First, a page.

A Tale of Two Food Photographers

Recently when preparing a quote for a food photoshoot, I started searching the web to see if I could get a feel for where the competition was pricing the work.  What I found left me a little surprised and angry.  I also marveled at how difficult it must be for an art director to plow through all the noise to find a real professional.

I’ll start with the good.  In my searches, I stumbled across the blog of a photographer in the Great Lakes region named Michael Ray who specializes in food photography.  In addition to all of the usual gear expected in a photo studio, his facility features a full industrial kitchen.  His food images feature the most delicately balanced highlights, shadows, and perfection in the arrangement of elements on the set.  It left me feeling I needed to up my game.

In one post entitled The Food Photography Process, he details how he created a shot that appeared to have been taken on a beautiful summer day on a luxurious outdoor patio.  But they weren’t.  Beautiful “natural” light such as you see in the final image is never be found in nature.  It has to be created.  The camera is not as capable of blending shadow and highlight as the eye.  His post details how first the set is roughed in, the main light placed and tested with shots, more light brought in to highlight, accent and dazzle.  More test shots, more adjustments.  Props moved, added, removed.  Finally with the light and set right, fake food is added and more test shots and “final” adjustments are made.  Now that is is all perfect, the freshly prepared real food is used to replace the fake food, more shots taken, more adjustments, and finally the finished picture.

It is worth taking a moment to go to the link above to see the final image.  And to learn that images like that don’t “just happen.”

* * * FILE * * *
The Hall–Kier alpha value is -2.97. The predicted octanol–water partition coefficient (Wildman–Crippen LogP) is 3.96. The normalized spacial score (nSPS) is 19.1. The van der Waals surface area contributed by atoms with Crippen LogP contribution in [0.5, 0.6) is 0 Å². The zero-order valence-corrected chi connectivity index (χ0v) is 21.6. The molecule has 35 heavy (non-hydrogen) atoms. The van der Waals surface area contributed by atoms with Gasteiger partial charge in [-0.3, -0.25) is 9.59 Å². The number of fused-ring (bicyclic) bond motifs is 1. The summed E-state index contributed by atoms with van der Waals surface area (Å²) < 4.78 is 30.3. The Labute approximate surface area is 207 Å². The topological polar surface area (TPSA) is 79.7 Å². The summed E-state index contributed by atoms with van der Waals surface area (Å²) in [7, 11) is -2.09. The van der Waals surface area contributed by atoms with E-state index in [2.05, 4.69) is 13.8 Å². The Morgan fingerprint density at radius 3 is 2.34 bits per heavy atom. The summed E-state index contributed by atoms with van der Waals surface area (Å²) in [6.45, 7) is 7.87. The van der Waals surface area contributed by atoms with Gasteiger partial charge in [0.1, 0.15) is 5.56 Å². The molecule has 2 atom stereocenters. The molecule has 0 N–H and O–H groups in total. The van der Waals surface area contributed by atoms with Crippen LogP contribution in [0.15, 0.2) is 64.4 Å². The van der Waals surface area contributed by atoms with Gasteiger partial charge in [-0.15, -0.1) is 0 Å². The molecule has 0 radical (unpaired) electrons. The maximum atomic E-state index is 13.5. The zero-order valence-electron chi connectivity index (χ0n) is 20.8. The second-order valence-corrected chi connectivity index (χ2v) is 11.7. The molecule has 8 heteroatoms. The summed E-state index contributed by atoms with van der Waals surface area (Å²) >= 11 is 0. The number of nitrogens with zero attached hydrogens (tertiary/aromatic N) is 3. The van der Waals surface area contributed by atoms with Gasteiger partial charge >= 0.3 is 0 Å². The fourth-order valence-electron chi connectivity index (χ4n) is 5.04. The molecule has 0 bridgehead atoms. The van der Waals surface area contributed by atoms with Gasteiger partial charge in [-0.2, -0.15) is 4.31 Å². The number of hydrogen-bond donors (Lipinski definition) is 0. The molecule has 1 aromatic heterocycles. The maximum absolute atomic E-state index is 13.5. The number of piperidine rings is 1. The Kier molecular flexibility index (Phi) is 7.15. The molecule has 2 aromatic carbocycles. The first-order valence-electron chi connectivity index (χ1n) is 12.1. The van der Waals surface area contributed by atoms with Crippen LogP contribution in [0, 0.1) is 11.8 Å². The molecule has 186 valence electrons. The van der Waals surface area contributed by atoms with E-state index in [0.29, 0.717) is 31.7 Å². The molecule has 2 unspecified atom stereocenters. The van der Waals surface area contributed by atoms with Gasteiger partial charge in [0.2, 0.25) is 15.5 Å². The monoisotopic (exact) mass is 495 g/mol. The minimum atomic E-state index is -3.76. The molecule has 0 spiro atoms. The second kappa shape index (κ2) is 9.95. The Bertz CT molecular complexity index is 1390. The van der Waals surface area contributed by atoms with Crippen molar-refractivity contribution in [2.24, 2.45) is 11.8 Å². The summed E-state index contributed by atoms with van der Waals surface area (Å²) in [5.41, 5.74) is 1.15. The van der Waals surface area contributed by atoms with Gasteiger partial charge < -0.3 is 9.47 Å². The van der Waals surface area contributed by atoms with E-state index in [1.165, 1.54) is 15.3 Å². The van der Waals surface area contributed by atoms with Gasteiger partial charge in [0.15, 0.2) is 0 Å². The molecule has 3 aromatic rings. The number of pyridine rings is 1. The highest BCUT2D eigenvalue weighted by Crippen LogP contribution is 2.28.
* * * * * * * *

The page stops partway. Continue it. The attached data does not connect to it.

Now the sad news.  On the way to finding that post, I encountered hundreds of “professional food photographer” blogs who probably should have kept their mouths shut until they finished unpacking their cameras.  One described how he would rest his camera on the table at Burger King so it would stay steady until he finished getting a shot of his burger and fries before eating.  Another  “professional”  stated “everyone agrees that the modern professional food photographer uses only natural light”.  He included a shot of his set up which showed his camera on a tripod near the kitchen table and a window in the distance as the light source (this should be compared to a photo of Michael Ray’s set up where dozens of lights are used along with even more elements set up to throw shadows in exactly the right places).  He followed with the statement that “the most important thing in food photography is to work fast so you can eat your food before it gets cold.”

Still another “professional” was advising his readers to use only the light from the overhead light fixture in the room “using flash or strobe units creates glaring highlights on your food and must be avoided”.

Did I really read that???????

It’s the shadowing and highlights that sculpt the food, reveal its texture and make it look soooo mouthwatering.  Without them it looks about as appetizing as sushi that has been left out for several days.

The digital age has made it easy for anyone to go out and buy a point and shoot camera and set up a blog or template website as a professional for next to nothing.  That doesn’t make them professionals and many amateurs don’t know enough yet to know that they don’t know what they are doing.  From being a guy with a camera who gets a few great shots, to that of a true professional is a quantum leap.  The first step I had to take was realizing my “great” pictures were not all that great and learning that I had a lot to learn.  That was in 1984 and I have been learning how much I don’t know ever since.

The sad part is that those who follow the advice of “professionals” who believe you must shoot your food fast so you can eat it before it gets cold will never make it.  The cheap price and bad advice offered by the growing ranks of such “professionals” muddy the water.  But any experienced art director or client know the high cost of using cheap, lifeless photography in a marketing campaign and will not make the mistake of using a bargain basement photographer who has not bothered to learn true professional standards.

Success comes by learning how to be the best, and then becoming better still.

Denver Food Photographer

Denver Food Photographer

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